Here are some recommendations on the type of penetration testing companies should employ based on their maturity.
Beginner: At this stage, we recommend using external penetration testers. Experts bring a new set of experiences and skills with industry best practices to help ease you into the process. It’s important to ensure that the results from the tests get back to the engineering team. This can be done through established defect management or mitigation channels, and leverage existing systems (e.g., Slack, JIRA) to integrate remediation into developer workflows. Establishing this process is also a good first step toward setting up a software security group, which carries out and facilitates software security initiatives that help improve overall risk posture.
Intermediate: At this stage, it’s crucial to provide penetration testers access to all available information and artifacts such as source code, design documents, architecture analysis results, and code review results, as well as cloud environment and other deployment configuration information. This will enable testers to do deeper analysis and find problems throughout the secure software development life cycle (SSDLC). Further, it’s important to set up a testing cadence, especially for high-profile applications, to ensure yesterday’s software isn’t vulnerable to today’s attacks.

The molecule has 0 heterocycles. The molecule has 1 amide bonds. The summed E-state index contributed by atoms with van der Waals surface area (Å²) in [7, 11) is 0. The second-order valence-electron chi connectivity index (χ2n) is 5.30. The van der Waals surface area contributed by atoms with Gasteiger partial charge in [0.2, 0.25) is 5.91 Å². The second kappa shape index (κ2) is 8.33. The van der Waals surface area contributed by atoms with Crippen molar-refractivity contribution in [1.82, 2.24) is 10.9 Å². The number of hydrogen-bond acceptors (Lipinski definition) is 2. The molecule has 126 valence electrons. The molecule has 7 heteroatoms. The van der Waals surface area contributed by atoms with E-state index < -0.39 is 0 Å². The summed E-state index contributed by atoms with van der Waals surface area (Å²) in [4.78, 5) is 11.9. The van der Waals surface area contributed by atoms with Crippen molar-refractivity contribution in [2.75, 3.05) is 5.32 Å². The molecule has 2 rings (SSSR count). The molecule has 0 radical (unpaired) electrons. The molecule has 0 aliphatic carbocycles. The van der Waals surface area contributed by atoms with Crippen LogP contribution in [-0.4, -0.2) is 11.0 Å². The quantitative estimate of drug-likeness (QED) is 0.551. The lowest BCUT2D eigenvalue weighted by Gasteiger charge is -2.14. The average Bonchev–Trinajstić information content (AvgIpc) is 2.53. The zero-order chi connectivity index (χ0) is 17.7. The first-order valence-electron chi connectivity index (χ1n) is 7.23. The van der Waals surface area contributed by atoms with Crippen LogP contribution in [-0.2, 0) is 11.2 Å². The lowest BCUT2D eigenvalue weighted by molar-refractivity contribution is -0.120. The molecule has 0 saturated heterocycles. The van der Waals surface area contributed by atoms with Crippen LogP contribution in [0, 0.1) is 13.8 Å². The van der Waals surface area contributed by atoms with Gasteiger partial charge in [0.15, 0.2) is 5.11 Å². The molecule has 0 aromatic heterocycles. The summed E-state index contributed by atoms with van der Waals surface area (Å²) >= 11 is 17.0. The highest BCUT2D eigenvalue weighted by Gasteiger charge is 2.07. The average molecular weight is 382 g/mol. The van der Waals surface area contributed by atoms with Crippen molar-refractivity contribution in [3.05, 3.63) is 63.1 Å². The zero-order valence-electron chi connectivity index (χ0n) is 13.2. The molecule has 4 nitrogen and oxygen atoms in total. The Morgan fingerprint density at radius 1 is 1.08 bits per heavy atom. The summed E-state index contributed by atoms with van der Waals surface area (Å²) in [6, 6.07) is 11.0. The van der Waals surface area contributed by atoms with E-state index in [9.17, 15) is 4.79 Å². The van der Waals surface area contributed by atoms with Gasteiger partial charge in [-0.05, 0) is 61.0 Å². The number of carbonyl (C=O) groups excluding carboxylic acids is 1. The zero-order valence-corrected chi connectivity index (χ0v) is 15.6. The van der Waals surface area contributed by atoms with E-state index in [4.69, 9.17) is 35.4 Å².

Advanced: For companies that have been using penetration testing as part of their software security initiatives for several years, we recommend using external penetration testers to perform deep-dive analysis, especially for critical projects. At this stage, it’s key to validate whether skilled penetration testers can break a system, and how test results can be used for designing, implementing, and hardening new systems. Finally, it’s vital to understand how penetration testing can be performed throughout the entire SSDLC using agile methodologies and paired with other application security methods such as threat modeling and architectural risk analysis.